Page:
But U.S. officials said that Trump continued to fume about the arrangement even after signing the order in a ceremony at the Pentagon.

“I don’t want these people,” Trump said. He repeatedly misstated the number of refugees called for in the agreement as 2,000 rather than 1,250, and told Turnbull that it was “my intention” to honor the agreement, a phrase designed to leave the U.S. president wiggle room to back out of the deal in the future, according to a senior U.S. official.

Before Trump tweeted about the agreement Wednesday night, the U.S. Embassy in Canberra had assured Australian reporters that the new administration intended to take the refugees. …

The time the embassy said it was informed the deal was going ahead was 9:15 p.m. in Washington, one hour and 40 minutes before Trump suggested in a tweet that it might not go ahead.

During the phone conversation Saturday, Turnbull told Trump that to honor the agreement, the United States would not have to accept all of the refugees but only to allow each through the normal vetting procedures. At that, Trump vowed to subject each refu­gee to “extreme vetting,” the senior U.S. official said.

Trump was also skeptical because he did not see a specific advantage the United States would gain by honoring the deal, officials said.

Trump’s position appears to reflect the transactional view he takes of relationships, even when it comes to diplomatic ties with long-standing allies. Australian troops have fought alongside U.S. forces for decades, and the country maintains close cooperation with Washington on trade and economic issues.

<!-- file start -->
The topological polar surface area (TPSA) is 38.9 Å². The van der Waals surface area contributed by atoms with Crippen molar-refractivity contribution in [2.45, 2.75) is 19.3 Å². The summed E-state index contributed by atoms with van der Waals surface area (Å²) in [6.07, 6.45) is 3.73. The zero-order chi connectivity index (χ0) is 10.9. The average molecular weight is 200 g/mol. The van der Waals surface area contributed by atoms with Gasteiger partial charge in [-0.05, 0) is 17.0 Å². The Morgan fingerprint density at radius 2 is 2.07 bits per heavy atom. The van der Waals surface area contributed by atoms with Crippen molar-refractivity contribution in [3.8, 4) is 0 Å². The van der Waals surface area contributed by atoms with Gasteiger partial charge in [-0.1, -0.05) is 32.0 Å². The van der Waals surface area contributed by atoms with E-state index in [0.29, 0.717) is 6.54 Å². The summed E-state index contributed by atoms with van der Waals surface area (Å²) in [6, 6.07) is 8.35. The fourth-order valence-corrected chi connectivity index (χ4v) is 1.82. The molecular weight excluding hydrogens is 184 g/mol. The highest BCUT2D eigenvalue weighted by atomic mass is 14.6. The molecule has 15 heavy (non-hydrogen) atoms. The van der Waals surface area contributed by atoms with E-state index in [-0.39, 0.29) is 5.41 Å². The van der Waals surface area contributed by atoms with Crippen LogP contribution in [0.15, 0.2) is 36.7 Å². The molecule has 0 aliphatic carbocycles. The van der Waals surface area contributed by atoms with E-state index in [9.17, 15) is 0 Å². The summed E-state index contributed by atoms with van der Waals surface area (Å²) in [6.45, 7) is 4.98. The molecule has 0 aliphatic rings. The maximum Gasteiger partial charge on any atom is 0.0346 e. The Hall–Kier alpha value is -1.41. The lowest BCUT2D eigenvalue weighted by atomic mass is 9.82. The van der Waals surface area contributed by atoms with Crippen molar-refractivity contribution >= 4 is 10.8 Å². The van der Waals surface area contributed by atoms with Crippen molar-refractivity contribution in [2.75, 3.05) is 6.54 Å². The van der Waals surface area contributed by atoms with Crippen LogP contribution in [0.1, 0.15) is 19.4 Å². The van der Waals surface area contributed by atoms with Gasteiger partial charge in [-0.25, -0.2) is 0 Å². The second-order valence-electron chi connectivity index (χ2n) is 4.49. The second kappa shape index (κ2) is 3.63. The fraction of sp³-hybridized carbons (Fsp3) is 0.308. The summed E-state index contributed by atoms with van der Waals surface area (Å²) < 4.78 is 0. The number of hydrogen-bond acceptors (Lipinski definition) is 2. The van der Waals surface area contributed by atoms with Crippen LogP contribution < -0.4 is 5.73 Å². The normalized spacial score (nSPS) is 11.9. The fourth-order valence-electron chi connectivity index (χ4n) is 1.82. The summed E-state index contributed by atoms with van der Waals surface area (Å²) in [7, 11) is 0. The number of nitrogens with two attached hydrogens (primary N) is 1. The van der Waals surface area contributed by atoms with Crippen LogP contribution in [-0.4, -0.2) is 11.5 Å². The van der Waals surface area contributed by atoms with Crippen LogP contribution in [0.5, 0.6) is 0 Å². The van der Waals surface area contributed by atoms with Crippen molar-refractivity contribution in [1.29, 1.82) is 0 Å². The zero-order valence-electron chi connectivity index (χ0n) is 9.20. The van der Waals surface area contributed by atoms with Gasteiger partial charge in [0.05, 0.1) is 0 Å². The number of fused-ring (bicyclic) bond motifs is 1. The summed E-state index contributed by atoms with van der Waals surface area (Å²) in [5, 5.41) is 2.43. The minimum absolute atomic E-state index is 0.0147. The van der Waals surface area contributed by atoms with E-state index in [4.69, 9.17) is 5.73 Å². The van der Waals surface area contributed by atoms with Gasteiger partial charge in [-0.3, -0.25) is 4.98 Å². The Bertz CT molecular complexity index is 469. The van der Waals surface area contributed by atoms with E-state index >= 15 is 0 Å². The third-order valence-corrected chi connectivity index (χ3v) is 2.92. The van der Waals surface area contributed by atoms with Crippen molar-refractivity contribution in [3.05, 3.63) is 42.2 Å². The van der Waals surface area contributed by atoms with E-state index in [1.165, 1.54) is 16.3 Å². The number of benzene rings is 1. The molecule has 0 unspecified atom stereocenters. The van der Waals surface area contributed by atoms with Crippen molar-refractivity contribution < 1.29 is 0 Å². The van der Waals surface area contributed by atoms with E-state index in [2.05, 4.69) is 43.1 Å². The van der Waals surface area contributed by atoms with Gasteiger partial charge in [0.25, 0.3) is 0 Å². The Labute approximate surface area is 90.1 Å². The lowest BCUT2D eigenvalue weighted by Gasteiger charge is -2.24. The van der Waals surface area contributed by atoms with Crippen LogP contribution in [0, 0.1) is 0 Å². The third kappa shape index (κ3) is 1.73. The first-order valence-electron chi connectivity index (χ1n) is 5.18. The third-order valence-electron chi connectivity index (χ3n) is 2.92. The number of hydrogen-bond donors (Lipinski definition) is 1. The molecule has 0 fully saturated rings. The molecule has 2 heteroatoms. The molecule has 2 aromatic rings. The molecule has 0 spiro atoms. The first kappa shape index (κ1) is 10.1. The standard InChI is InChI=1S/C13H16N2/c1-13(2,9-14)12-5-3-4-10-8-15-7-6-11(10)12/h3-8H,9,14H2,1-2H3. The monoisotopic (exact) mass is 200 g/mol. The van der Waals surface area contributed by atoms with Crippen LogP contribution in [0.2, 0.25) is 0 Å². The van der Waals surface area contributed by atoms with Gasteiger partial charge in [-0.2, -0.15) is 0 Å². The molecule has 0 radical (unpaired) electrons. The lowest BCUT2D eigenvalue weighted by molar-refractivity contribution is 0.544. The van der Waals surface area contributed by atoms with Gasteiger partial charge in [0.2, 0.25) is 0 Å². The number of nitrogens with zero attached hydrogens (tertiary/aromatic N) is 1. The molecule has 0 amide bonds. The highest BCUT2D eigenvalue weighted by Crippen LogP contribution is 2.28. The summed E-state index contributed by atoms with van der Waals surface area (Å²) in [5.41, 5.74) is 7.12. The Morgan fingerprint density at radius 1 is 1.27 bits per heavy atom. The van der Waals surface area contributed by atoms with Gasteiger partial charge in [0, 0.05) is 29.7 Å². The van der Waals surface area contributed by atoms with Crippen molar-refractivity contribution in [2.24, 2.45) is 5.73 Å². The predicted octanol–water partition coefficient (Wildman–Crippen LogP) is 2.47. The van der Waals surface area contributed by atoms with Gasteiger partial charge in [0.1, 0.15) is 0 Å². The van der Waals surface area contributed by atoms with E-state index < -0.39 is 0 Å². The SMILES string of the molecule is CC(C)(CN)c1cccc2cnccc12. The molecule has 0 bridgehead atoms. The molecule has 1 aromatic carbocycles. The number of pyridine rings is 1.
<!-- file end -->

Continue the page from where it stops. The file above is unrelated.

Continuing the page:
Australia is seen as such a trusted ally that it is one of only four countries that the United States includes [it] in the “Five Eyes” arrangement for cooperation on espionage matters. Members share extensively what their intelligence services gather and generally refrain from spying on one another.

There also is a significant amount of tourism between the two countries.

Trump made the call to Turnbull about 5 p.m. Saturday from his desk in the Oval Office, where he was joined by chief strategist Stephen K. Bannon, national security adviser Michael Flynn and White House press secretary Sean Spicer.

At one point, Turnbull suggested that the two leaders move on from their impasse over refugees to discuss the conflict in Syria and other pressing foreign issues. But Trump demurred and ended the call, making it far shorter than his conversations with Shinzo Abe of Japan, Angela Merkel of Germany, François Hollande of France or Putin.

TRUMP REPORTEDLY ACCUSES AUSTRALIA OF TRYING TO SEND THE NEXT ‘BOSTON BOMBERS’ TO U.S. “Australian Prime Minister Malcolm Turnbull on Wednesday refused to talk about a report that a weekend call with President Donald Trump came to a blistering head after Trump attacked a plan to resettle refugees in the U.S. as ‘the worst deal ever.'” And HuffPost Australia takes a look at what the call has done to Turnbull’s administration. [HuffPost]

Beautiful birds and fungi in Australia and Slovakia


This 2016 video is called Most beautiful creature video – Wildlife, animals and bird photography. It shows birds, fungi and other wildlife, especially in Australia and Slovakia.

Pet sounds: why birds have much in common with humans. An expert on Australian native species says birds can have empathy, grieve after the death of a partner and form long-term friendships: here.

Australian echidnas help other wildlife